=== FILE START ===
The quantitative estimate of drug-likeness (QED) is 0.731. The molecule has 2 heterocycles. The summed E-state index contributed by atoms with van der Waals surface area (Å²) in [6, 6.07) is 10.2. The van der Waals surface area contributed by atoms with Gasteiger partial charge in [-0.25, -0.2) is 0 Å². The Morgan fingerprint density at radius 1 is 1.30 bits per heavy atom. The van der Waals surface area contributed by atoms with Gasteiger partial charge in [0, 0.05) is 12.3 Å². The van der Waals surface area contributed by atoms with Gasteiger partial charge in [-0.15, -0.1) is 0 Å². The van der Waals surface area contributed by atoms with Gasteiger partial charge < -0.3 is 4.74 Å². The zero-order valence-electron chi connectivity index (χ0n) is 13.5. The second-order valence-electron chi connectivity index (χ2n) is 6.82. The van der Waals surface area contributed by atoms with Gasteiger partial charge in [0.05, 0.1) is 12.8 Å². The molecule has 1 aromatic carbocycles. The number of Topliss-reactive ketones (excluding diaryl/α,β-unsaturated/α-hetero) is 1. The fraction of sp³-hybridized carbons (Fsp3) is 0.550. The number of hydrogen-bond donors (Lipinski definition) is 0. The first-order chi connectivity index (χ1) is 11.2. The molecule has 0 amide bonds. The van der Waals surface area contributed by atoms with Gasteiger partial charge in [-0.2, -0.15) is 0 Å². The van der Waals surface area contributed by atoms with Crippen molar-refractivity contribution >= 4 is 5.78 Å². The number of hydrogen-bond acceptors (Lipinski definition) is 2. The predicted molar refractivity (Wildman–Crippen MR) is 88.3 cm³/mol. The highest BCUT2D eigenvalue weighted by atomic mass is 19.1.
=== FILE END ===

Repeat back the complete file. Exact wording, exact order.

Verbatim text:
The quantitative estimate of drug-likeness (QED) is 0.731. The molecule has 2 heterocycles. The summed E-state index contributed by atoms with van der Waals surface area (Å²) in [6, 6.07) is 10.2. The van der Waals surface area contributed by atoms with Gasteiger partial charge in [-0.25, -0.2) is 0 Å². The Morgan fingerprint density at radius 1 is 1.30 bits per heavy atom. The van der Waals surface area contributed by atoms with Gasteiger partial charge in [0, 0.05) is 12.3 Å². The van der Waals surface area contributed by atoms with Gasteiger partial charge in [-0.15, -0.1) is 0 Å². The van der Waals surface area contributed by atoms with Gasteiger partial charge < -0.3 is 4.74 Å². The zero-order valence-electron chi connectivity index (χ0n) is 13.5. The second-order valence-electron chi connectivity index (χ2n) is 6.82. The van der Waals surface area contributed by atoms with Gasteiger partial charge in [0.05, 0.1) is 12.8 Å². The molecule has 1 aromatic carbocycles. The number of Topliss-reactive ketones (excluding diaryl/α,β-unsaturated/α-hetero) is 1. The fraction of sp³-hybridized carbons (Fsp3) is 0.550. The number of hydrogen-bond donors (Lipinski definition) is 0. The first-order chi connectivity index (χ1) is 11.2. The molecule has 0 amide bonds. The van der Waals surface area contributed by atoms with Gasteiger partial charge in [-0.2, -0.15) is 0 Å². The van der Waals surface area contributed by atoms with Crippen molar-refractivity contribution >= 4 is 5.78 Å². The number of hydrogen-bond acceptors (Lipinski definition) is 2. The predicted molar refractivity (Wildman–Crippen MR) is 88.3 cm³/mol. The highest BCUT2D eigenvalue weighted by atomic mass is 19.1.